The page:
“Keshavaa!”voice called out “Come here”

“Keshav Chittappaa◊! Thata◊ is calling you!” the little messenger screamed at the top of his voice as he rushed across the house

“Thata?” A deep voice responded briskly “Tell me”

“Keshu. Can we leave?” He said pulling his walking stick

“Thata! You have tied the panchakacham◊ very well” he said, “you are as always splendid young man” reaching his hand out to the Septuagenarian. He was someone whom you just have to respect, he commanded that out of people.  His grandfather was beaming with pride as the entire family of the old couple, his four sons and four daughters and the next two generations made their way through the crowd.

They went all the way near the thaer, and prostrated in front of the Lord. It was grandeur all around, The decoration around the Thaer was a league apart. The pagoda like top had cloth draped with srichoornam. Dwarakabalaka◊, Yali◊, and horses surrounded the Lord, while few men also made their way up. Among them were the pandits,◊ nadaswaram◊ and mirdamgam◊ players, playing exclusively to entertain the Lord. The lower half had many idols of the Lord was intricately carved in. The entire structure was supported by large wheels, taller than an average standing man. Streets had a festive look, they were washed clean, with large kolams◊ decorating every inch of tar road. It was a sight to behold. Keshav however looked around nonchalantly.

The procession started with the hymns being recited by the panchakacham clad pandits. Everyone prostrated before them marking their respects. Following them were fleets of photographers weaving in and out of the crowd. The finally chains of people aligned themselves clinging on to the chains dragging the thear. Behind the scenes was always something that was missed. A rod will give a tug to push the Thaer, three men will climb upon one wheel and pressure them to propel the thaer forward. It was undeniably focused team effort. To conclude it all would be a yet group of pandits who recited the vedas.

Keshav stared at the whole scene, his face was expressionless. “Grandeur – but why? Did the God ask for all this? If he is prevalent in everything, this is all meaningless. There is no peace in doing these, they distract us from praying” His troubled mind was never put to a rest. These thoughts kept coming back to him throughout the procession.

***

As the night fell over the tired streets, grandfather’s mind was fixating on Keshav and his disturbed . He went over to engage him in a conversation. “Does Perumal need this grandeur? He has everything doesn’t he? Same case at Tirumala◊. Did the Lord ask for these?” Keshav spoke fast, unable to hold the questions with himself any longer.  Thata took a deep breathe, I’m happy that you are asking the right questions. Thoughtful indeed. Kesu, these do not concern the Lord the least is the fact.”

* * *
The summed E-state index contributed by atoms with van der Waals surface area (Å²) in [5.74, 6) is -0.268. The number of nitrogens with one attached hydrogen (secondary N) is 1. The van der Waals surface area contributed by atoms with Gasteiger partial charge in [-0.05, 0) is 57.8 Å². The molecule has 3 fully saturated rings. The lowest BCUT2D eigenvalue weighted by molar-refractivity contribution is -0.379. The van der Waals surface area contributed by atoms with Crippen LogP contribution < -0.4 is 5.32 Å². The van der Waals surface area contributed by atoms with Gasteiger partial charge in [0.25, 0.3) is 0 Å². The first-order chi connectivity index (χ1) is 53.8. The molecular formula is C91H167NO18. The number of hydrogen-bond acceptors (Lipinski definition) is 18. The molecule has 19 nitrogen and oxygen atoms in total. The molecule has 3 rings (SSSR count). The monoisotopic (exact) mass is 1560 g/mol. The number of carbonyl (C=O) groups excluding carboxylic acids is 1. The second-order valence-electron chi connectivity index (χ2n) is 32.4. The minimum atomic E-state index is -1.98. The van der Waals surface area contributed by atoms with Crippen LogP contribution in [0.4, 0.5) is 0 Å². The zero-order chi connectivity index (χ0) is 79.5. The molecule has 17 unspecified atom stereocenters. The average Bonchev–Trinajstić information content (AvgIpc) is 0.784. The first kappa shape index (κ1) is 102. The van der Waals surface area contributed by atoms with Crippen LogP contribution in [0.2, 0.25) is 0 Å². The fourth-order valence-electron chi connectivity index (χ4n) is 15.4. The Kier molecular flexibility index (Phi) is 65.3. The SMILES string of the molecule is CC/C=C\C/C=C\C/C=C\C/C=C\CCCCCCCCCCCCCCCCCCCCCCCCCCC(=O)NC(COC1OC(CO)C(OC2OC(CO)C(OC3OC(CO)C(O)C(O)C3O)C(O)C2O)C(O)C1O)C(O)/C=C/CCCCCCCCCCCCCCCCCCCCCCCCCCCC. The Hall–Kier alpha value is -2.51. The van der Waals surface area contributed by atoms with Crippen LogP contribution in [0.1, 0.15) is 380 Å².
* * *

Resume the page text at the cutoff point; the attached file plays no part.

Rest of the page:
Keshav opened his mouth, his grandfather held up his hand to silence him and continued

“With that said, why do we have these elaborate ceremonies? These ceremonies help us tune the mind, in fact so much of sastram◊ is to tune the mind. Why do we need to tune the mind should be your next question. Mind gives yo u ultimate control over the self, a great man is one who mastered the mind. To get there we can choose from the nine forms of devotion, Do know them?”

“Oh yes Thata! Listening, chanting, singing, archana◊, prayer, then like deva dasis◊, thinking Lord to be a friend, serving his feet and finally self-surrender. I remember them, but how do these help?”

“Devotion compels you to involve yourself. The drums, the beats, the agarbathhis◊, the abhisheka◊, the alankara◊, the slokas◊, the ithiasas, the puranas are the varied triggers for the different minds. Once they involve themselves into devotion it helps to spread positivity. Stay with me, “he paused , “The arrangement today, Hymns were sung even before the procession would start, leading the crowd through and through. While they dragged the car, they were shouting Govinda◊ Govinda and finally, vedas◊ were recited by a another group of pandits. These calm the atmosphere, spreading the positive vibe. That vibe can be felt when you visit a temple, when you stand in the pooja room, that calming vibe is set afloat. It is harnessing that positivity. Positive affirmation, harnessing that cosmic energy, and to be there one must be satisfied. Their wounds should have healed and they must believe in a greater source of power to keep them grounded.

As for grandeur – Rest assured God never asked for this sort of celebrations, we human would have would have come up with it to break the monotony of life, thus taking care of battling the stress factor. Then to admire the work of artists, what more does the artist want than appreciation and respect. Carpenters, Kolam artists, Painters, Dancers, Musicians, Bhajan Goshtis◊, cooks, the list is endless. This makes people happy, accepted and respected in that society. Society becomes a well-rounded one, people with diverse occupations well rewarded.”

Singing Hymns – A form of Devotion